Author Topic: Baseball caps in an interview  (Read 9967 times)

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Cami

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Re: Baseball caps in an interview
« Reply #60 on: September 16, 2013, 06:27:45 PM »
Perhaps that's the point, to throw the interviewer out of his/her comfort zone.  We're used to a certain "look" at a corporate interview, and a baseball cap obviously is different.  Maybe the aim is to see who doesn't get flustered by it.
I can't stand mind games like that.  I wouldn't get flustered, but I wouldn't think too highly of the interviewer.

My dh once did an interview in which they put a huge jar of jelly beans in front of each candidate. He was offered the job and asked what the deal was with the jelly bean jar, at which point the HR person laughed and said that department used the jelly bean "test" to determine which candidate to hire. He turned the job down based on that because (1) he thought the test was stupid and (2) loathes playing "games" to make important decisions and didn't want to be part of that environment. He knew the person who did take the job and he ended up leaving because they were always having these inane "tests" sprung on them that counted more in their reviews than their actual work.

What was the test ?  how did you pass the jelly bean quiz?
FTR, the test had nothing to do with colors of the jellybeans.  The test was to see how you reacted to the jar of food items. Do you move it? Do you leave it? If you move it, to where do you move it? Do you ask a question about it? Do you take jellybeans? Do you offer the jellybean jar to others?

I'd probably just ignore it, which would probably disqualify me in some mysterious way, thus dodging the bullet.  ;D
Me too , unless it was so large it blocked my view of the people I was speaking to.
IIRC, my dh moved the jar to one side, while asking if anyone else wanted it. When someone said they did, he got up and walked it down to that person. Apparently that was the "DINGDINGDING, we have a winnah!" response.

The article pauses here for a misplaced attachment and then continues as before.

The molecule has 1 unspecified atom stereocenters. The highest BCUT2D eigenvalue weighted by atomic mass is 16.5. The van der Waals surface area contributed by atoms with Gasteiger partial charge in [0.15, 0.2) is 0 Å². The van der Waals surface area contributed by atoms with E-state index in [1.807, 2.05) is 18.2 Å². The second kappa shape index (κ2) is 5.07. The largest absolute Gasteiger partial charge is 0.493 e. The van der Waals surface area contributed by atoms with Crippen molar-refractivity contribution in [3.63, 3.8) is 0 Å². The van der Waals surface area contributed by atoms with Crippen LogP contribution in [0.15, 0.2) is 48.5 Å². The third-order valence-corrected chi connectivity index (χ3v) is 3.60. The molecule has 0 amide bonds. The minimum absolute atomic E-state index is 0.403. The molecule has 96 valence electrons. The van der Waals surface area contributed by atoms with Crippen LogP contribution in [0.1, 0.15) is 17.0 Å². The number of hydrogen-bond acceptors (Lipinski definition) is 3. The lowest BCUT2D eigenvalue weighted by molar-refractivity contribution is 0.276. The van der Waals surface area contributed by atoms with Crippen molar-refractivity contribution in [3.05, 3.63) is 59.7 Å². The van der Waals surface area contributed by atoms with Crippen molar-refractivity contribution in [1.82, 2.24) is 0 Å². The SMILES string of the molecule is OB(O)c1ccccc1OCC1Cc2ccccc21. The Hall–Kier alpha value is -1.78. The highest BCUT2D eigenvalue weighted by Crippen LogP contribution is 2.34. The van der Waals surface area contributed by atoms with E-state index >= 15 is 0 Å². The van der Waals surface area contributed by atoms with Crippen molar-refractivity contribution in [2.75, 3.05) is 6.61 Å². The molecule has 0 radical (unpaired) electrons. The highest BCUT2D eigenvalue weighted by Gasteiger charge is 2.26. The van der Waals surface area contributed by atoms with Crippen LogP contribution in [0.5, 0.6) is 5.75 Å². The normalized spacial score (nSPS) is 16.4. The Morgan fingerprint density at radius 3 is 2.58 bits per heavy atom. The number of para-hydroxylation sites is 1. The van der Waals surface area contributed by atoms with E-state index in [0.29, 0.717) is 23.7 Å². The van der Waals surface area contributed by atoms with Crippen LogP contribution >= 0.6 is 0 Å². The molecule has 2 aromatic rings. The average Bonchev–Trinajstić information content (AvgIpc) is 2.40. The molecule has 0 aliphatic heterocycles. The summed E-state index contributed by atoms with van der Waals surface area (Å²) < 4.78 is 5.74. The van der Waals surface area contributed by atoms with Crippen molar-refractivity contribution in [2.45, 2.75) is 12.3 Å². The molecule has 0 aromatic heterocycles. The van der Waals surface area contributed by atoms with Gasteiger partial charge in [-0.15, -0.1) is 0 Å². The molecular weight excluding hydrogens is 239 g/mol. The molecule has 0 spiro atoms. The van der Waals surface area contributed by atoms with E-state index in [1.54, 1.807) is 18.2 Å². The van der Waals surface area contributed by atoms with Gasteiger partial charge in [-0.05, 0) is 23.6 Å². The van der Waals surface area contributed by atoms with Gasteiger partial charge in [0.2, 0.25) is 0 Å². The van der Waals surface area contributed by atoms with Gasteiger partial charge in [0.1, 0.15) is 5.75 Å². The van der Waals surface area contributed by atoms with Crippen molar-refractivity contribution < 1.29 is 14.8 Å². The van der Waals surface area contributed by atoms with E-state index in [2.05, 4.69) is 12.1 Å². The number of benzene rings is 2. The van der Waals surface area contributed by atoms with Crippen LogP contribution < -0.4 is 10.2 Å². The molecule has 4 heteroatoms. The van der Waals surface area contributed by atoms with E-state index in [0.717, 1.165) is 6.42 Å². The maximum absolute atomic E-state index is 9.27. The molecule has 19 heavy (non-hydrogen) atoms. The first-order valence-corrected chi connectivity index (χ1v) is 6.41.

BigBadBetty

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Re: Baseball caps in an interview
« Reply #61 on: September 16, 2013, 07:34:14 PM »
I work in an IT department. Baseball caps are very common among men here. It rare to see anything dressier than a polo shirt and khaki pants. I would suggest that anyone offended by baseball caps stay out of IT except maybe in super-corporate environments.

artk2002

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Re: Baseball caps in an interview
« Reply #62 on: September 17, 2013, 11:42:54 AM »
I work in an IT department. Baseball caps are very common among men here. It rare to see anything dressier than a polo shirt and khaki pants. I would suggest that anyone offended by baseball caps stay out of IT except maybe in super-corporate environments.

For me, the first point is that hats, on men, are not appropriate indoors at all. Baseball, fedora, top hat, cowboy or fez. My second point is that an interview is a more formal occasion than day-to-day work. The candidate is expected to go to extra effort to look good and it's incumbent on the interviewers to do the same.

I work in IT. My normal working outfit is shorts and a t-shirt. If I'm doing an interview, you can bet that I change my clothing, out of respect for the candidate.
Twenty years from now you will be more disappointed by the things that you didn't do than by the ones you did do. So throw off the bow lines. Sail away from the safe harbor. Catch the trade winds in your sails. Explore. Dream. Discover. -Mark Twain

Goosey

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Re: Baseball caps in an interview
« Reply #63 on: September 17, 2013, 11:49:42 AM »
I think at some point overarching etiqutte rules are supposed to be ignored depending on a few things. For instance, I don't really care too much about etiquette when I am hanging out with a close friend or my husband.

For me, in this instance, the etiquette of "NO HATS EVEEER!" is to be brushed aside for corporate environments. If the corporate environment is one that allows hats, then it is not rude or insulting for anyone - man or woman - to wear a hat indoors.

From the outfit (matching hat & shirt), I agree with others who said that it sounds like he was going to some kind of promotional event. In this case, it is best think of this individual as "in uniform" rather than as being insulting.

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The candidate is expected to go to extra effort to look good and it's incumbent on the interviewers to do the same.

I completely disagree, Art. The only person there who needs to make the BEST impression is the interviewee. The interviewers represent the company and their culture and would be MISrepresenting the culture to do otherwise. If someone is going to be insulted by employees wearing hats indoors, it's best that they know that it's a normal practice at this company before they are hired on and surprised.

wolfie

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Re: Baseball caps in an interview